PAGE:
The Notices clause in the general provisions section of an agreement defines how notice of any adjustment or change is to be made, where notice may be made, and when the notice is deemed to have been received. The clause works in conjunction with other provisions of the agreement stating the circumstances when notice is required. See also Kingsley Martin’s http://www.contractstandards.com/contract-structure/general-provisions/notices for a full description of notices in contracts.
Notices: Example Clauses
|All notices given pursuant to this Agreement shall be in writing and may be hand delivered, or shall be deemed received within [time period]after mailing if sent by registered or certified mail, return receipt requested. If any notice is sent by facsimile, confirmation copies must be sent by mail or hand delivery to the specified address. Either party may from time to time change its Notice Address by written notice to the other party.||Commentary: Notifying the other side is the first step for many actions a party may wish to take under a contract, but “any old notice” will not do. In order to give effective notice, for example, to start the clock running on time periods that are set out in the agreement, the parties must follow exactly the details of proper notice spelled out in the notice provision.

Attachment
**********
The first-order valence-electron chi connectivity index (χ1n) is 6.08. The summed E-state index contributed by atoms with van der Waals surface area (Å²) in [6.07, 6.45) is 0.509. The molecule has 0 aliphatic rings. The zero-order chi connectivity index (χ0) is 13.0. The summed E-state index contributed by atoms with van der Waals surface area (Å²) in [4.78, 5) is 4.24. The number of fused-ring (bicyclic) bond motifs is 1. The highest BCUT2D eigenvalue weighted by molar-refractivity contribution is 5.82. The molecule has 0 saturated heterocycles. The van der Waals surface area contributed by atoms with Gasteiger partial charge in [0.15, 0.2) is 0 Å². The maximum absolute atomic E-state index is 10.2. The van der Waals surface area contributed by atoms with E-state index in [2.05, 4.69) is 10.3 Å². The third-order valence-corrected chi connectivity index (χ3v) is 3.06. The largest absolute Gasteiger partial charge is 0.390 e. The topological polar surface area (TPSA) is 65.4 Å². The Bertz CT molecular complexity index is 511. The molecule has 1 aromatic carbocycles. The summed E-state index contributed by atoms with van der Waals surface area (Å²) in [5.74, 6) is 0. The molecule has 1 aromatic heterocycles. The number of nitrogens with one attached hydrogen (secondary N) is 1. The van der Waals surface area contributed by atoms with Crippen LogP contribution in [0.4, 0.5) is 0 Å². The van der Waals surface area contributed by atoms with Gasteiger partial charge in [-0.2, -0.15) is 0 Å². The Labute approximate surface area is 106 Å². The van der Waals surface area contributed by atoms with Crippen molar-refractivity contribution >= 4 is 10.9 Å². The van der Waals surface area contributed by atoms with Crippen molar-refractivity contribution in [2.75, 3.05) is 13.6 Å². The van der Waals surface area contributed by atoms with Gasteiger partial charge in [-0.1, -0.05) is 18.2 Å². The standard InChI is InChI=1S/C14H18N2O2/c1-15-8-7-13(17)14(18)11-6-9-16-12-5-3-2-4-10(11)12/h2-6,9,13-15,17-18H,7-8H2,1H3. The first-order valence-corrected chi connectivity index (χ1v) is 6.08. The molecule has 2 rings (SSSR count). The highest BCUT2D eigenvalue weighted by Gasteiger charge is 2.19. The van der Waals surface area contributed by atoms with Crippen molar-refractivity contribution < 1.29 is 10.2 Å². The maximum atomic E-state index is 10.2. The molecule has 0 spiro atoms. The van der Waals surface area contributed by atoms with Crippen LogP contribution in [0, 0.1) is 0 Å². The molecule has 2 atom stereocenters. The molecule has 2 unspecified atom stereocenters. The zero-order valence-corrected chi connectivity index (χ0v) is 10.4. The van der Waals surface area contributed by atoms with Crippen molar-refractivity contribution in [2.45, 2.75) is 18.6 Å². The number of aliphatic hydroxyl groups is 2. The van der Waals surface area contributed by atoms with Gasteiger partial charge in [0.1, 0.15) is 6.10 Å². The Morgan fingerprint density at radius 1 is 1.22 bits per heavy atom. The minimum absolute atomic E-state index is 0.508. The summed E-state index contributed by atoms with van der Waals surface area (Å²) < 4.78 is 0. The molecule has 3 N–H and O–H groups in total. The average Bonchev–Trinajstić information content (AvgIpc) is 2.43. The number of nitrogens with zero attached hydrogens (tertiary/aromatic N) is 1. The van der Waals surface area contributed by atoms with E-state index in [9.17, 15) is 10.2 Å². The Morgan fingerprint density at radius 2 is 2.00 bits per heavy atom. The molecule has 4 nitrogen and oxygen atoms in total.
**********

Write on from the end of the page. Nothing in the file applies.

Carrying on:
Be sure that the institutional contact person named in the notice provision is the right person to receive notice and will know how to handle business and legal matters. Also review the methods for sending and receiving notice to be sure they include methods you will use. Many clauses have not been updated to include electronic communication tools.